Footloose & Deluded: How the Millennial Obsession With Travelling is Ruining the World

Outdoors

Footloose & Deluded: How the Millennial Obsession With Travelling is Ruining the World

Illustration: Shruti Yatam

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terrifyingly long queue snakes ahead of me at the central cable car station in downtown Zhangjiajie, a town at the base of the imposing Tianmenshan Mountain in China’s Hunan province. It serves as the gateway to the Wulingyuan scenic area, a region that’s home to some astonishing otherworldly landscapes – towering quartz pillars, tropical jungles, and enormous karst caves. The 3,000-odd forest-covered sandstone summits look like phallic symbols, and were, by all accounts, the inspiration for the mythical Pandora in James Cameron’s 2009 3D blockbuster Avatar.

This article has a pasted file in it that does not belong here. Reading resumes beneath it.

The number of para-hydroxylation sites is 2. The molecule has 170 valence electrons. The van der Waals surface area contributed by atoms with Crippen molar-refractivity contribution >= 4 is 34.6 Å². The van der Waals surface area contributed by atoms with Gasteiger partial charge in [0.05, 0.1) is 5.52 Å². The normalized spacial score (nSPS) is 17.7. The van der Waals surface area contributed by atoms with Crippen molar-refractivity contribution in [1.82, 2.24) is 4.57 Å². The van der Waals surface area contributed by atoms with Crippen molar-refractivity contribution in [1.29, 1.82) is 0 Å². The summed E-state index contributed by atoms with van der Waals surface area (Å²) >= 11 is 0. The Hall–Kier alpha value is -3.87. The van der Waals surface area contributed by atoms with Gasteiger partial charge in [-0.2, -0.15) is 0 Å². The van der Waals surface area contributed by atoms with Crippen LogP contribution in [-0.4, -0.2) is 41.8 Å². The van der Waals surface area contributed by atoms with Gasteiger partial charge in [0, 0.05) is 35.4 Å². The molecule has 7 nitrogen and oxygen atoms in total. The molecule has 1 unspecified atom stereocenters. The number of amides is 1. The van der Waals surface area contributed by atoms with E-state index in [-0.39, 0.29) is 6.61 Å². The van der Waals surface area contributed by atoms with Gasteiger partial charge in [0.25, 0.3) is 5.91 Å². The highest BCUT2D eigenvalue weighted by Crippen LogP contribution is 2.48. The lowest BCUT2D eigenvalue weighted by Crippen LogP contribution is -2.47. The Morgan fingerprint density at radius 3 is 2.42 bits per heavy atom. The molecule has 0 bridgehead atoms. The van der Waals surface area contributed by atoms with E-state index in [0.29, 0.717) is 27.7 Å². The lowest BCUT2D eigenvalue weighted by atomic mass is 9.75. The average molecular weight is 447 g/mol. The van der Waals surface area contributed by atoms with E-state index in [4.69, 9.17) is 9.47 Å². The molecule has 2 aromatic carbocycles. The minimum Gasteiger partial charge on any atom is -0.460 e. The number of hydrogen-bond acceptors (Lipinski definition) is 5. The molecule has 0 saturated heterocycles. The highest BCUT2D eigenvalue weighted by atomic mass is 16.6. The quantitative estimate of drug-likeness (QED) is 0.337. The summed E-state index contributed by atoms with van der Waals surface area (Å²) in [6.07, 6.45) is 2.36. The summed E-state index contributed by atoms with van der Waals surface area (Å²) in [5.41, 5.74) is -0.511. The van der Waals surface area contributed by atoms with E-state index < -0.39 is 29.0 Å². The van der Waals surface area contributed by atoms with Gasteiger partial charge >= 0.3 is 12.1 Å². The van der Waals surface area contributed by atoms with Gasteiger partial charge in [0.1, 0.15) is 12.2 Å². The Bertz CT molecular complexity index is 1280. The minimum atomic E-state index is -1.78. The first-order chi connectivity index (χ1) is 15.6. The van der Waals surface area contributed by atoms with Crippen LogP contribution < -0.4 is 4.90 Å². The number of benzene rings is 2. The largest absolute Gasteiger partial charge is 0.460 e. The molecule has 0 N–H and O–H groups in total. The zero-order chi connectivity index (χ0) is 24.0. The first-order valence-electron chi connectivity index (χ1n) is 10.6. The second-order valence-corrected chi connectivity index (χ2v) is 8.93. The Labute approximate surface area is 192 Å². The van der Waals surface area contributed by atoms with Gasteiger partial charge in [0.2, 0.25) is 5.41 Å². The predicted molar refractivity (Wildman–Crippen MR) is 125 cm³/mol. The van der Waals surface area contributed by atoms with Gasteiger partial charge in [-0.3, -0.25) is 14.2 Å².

But if the spectacular scenery weren’t enough to provide drama to the thrill-seekers who come here, China has also turned the region into a Disney-esque campsite. The primordial peaks of Zhangjiajie compete for tourist footfall with elongated glass-bottom bridges that connect cavernous gorges, see-through elevators that whoosh past peaks at lightning speed, and transparent skywalks that creak beneath your feet.

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